South Africa’s relentless fight against rhino poaching in the Kruger National Park and other national parks saw a slight decline in poaching numbers across the country.
Last year, 124 rhino were poached at the South African National Parks (SANParks) compared to 209 in 2021. This represents a 40% decrease compared with those killed for their horn 2021.
“The steady decline in rhino poaching in national parks is related to the relentless war that has been waged by our fearsome anti-poaching machinery as well as a comprehensive dehorning programme. This year’s outcome shows that collaboration between conservation authorities, the South African Police Services, revenue authorities and international agencies works. We believe that if provincial authorities in KwaZulu-Natal follow our model, they will be able to significantly curb rhino poaching in their provincial parks before it is too late,” Minister of Forestry, Fisheries and the Environment, Barbara Creecy, said.
A total of 448 rhino were killed in the country in 2022 compared to 451 rhino poached in 2021. Unfortunately, the poaching threat has shifted to KwaZulu-Natal, which lost 244 rhino to poaching last year compared to 102 in 2021.
In 2022, a number of successful arrests and prosecutions were recorded, which contributed to the integrated work of the law enforcement agencies, comprising of the South African Police Service (SAPS), Hawks, SANParks, Environmental Enforcement Fusion Centre, the Environmental Management Inspectorate or Green Scorpions, customs officials, provincial park authorities, and the National Prosecuting Authority (NPA).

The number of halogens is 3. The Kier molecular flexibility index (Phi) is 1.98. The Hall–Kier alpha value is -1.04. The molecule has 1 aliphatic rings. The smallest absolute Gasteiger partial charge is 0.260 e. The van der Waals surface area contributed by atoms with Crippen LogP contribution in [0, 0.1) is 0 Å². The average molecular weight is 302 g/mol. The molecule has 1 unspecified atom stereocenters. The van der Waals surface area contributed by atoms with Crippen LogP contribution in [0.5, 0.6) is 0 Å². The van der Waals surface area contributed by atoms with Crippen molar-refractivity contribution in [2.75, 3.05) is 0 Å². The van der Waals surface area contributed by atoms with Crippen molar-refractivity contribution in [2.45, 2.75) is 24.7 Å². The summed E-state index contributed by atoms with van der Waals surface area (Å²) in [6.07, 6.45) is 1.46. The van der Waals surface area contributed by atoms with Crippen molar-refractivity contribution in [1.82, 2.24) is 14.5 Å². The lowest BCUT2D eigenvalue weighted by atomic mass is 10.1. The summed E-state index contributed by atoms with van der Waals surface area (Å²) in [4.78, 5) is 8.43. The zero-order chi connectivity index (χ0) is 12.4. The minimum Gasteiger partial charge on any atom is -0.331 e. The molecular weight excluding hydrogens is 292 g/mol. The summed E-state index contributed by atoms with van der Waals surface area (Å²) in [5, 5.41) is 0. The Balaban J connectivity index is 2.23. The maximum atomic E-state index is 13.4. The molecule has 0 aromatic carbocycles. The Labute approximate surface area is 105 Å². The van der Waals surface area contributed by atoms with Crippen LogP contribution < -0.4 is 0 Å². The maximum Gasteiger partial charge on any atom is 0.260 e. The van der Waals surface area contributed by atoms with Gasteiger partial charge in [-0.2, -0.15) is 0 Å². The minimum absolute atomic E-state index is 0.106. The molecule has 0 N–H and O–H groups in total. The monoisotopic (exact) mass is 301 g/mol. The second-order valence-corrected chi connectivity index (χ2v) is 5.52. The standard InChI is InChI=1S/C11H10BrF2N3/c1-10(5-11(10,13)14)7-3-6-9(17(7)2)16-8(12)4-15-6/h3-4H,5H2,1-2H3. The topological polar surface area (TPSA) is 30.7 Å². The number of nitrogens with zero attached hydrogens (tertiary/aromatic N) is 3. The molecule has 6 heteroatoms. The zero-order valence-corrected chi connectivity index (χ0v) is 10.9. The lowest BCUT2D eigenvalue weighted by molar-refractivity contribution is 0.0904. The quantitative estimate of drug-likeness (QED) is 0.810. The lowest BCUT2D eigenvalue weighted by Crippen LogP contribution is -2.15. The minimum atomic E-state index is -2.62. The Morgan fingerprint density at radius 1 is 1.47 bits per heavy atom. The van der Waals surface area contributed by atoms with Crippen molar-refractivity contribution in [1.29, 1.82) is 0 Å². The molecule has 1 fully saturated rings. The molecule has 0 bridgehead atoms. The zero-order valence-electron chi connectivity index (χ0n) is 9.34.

A total of 132 arrests were effected during 2022 for rhino poaching: 23 in the Skukuza area in Mpumalanga, 49 in KwaZulu-Natal and the balance in Limpopo.
The recent focus on money laundering and international co-operation with other law enforcement authorities saw the arrest of 26 rhino horn traffickers and 13 people for money laundering and bribing of rangers.
To support anti-poaching efforts in KwaZulu-Natal, special interventions were introduced in collaboration with the Department of Forestry, Fisheries and the Environment (DFFE), non-governmental organizations and the SAPS, which resulted in four key arrests of syndicate members who were focusing their illegal efforts in KwaZulu-Natal. These agencies will continue to collaborate this year.
“The work of the Department’s Environmental Enforcement Fusion Centre (EEFC) enables authorities to track information pertaining to wildlife crime at a national level and understand trends and changing modus operandi while supporting the investigative and tactical teams.
“During 2022, the NPA in collaboration with the DFFE established a Director of Public Prosecutions (DPP) Environmental Working Group. The purpose of this group is to foster closer collaboration between the provinces working on wildlife trafficking cases and helps identify repeat offenders moving around the country,” the department said.
As part of continued efforts to ensure the survival of the rhino species, SANParks, is in the process of identifying suitable safe habitat across South Africa for the introduction of new rhino communities.